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Variation in transcription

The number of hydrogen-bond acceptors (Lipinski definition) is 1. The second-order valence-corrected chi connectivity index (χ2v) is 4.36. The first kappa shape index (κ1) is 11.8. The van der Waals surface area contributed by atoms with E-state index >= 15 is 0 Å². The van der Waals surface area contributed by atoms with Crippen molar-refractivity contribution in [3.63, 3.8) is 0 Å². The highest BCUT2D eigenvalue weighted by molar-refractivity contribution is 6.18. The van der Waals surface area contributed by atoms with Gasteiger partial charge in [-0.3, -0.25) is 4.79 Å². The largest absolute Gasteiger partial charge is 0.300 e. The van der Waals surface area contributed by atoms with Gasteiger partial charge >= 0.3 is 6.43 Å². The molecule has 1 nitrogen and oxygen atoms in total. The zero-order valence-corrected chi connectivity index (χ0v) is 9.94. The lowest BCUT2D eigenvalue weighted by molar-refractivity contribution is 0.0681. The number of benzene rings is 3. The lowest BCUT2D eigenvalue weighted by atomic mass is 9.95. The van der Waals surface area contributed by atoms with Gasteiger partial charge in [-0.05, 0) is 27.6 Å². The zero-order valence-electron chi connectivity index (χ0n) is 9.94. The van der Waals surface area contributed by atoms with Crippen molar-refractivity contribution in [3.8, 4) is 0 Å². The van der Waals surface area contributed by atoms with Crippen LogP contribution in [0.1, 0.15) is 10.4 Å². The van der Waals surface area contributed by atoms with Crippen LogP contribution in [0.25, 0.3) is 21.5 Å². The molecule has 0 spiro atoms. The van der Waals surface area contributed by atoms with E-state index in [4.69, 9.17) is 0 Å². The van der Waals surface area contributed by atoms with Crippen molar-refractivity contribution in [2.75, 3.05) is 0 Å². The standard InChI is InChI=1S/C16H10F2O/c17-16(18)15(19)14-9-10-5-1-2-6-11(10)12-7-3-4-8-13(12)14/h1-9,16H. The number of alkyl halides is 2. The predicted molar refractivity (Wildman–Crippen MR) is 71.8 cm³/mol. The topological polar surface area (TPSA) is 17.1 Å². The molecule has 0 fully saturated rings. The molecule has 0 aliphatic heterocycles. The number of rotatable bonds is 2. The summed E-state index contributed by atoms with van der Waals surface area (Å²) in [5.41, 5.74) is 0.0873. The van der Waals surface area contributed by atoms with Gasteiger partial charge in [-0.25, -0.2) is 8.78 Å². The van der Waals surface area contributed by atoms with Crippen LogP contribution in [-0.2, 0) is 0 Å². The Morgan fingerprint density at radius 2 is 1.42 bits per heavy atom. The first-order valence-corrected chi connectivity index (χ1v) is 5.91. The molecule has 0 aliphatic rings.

The entextualization and recontextualization of speech via transcription is a fundamental methodology of discourse analysis. However, particularly for researchers concerned with sociopolitical issues in discourse, transcription is not a straightforward tool but a highly problematic yet necessary form of linguistic representation. Recent commentators have critiqued the inconsistency of researcher transcripts; by contrast, this article seeks to understand rather than remedy such variability, conceptualizing diversity in transcripts as a kind of linguistic variation. Examining four different types of variation in transcription practice — global format choices based on an analytic focus on content versus form, variation in the details of transcription format in reproducing one's own or others' transcripts, orthographic variation in a single transcript, and variation in translation — the article argues that although reflection about the transcription process cannot overcome the difficulties inherent in this methodology, it can allow scholars to be more attentive to their own transcription choices and their limitations and to make these explicit in their writing.

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